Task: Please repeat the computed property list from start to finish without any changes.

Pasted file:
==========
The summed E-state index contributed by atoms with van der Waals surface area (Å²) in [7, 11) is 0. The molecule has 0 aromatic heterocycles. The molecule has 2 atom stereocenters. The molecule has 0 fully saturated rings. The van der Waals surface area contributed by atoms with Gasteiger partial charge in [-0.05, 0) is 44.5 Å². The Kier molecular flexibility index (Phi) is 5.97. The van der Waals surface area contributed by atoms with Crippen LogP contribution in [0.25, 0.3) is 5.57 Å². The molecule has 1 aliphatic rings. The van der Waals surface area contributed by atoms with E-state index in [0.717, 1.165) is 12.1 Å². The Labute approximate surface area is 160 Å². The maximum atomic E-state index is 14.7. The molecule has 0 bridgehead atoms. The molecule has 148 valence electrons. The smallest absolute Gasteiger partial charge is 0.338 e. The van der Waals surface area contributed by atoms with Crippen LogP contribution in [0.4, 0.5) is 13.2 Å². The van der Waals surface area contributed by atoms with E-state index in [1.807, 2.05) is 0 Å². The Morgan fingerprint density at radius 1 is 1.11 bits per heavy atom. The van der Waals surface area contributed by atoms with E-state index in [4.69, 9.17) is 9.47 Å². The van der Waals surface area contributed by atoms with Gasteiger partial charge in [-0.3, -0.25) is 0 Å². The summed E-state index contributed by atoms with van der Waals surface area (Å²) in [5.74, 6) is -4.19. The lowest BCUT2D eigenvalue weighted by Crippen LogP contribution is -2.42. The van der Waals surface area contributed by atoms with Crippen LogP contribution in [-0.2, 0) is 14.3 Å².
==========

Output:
The summed E-state index contributed by atoms with van der Waals surface area (Å²) in [7, 11) is 0. The molecule has 0 aromatic heterocycles. The molecule has 2 atom stereocenters. The molecule has 0 fully saturated rings. The van der Waals surface area contributed by atoms with Gasteiger partial charge in [-0.05, 0) is 44.5 Å². The Kier molecular flexibility index (Phi) is 5.97. The van der Waals surface area contributed by atoms with Crippen LogP contribution in [0.25, 0.3) is 5.57 Å². The molecule has 1 aliphatic rings. The van der Waals surface area contributed by atoms with E-state index in [0.717, 1.165) is 12.1 Å². The Labute approximate surface area is 160 Å². The maximum atomic E-state index is 14.7. The molecule has 0 bridgehead atoms. The molecule has 148 valence electrons. The smallest absolute Gasteiger partial charge is 0.338 e. The van der Waals surface area contributed by atoms with Crippen LogP contribution in [0.4, 0.5) is 13.2 Å². The van der Waals surface area contributed by atoms with E-state index in [1.807, 2.05) is 0 Å². The Morgan fingerprint density at radius 1 is 1.11 bits per heavy atom. The van der Waals surface area contributed by atoms with E-state index in [4.69, 9.17) is 9.47 Å². The van der Waals surface area contributed by atoms with Gasteiger partial charge in [-0.3, -0.25) is 0 Å². The summed E-state index contributed by atoms with van der Waals surface area (Å²) in [5.74, 6) is -4.19. The lowest BCUT2D eigenvalue weighted by Crippen LogP contribution is -2.42. The van der Waals surface area contributed by atoms with Crippen LogP contribution in [-0.2, 0) is 14.3 Å².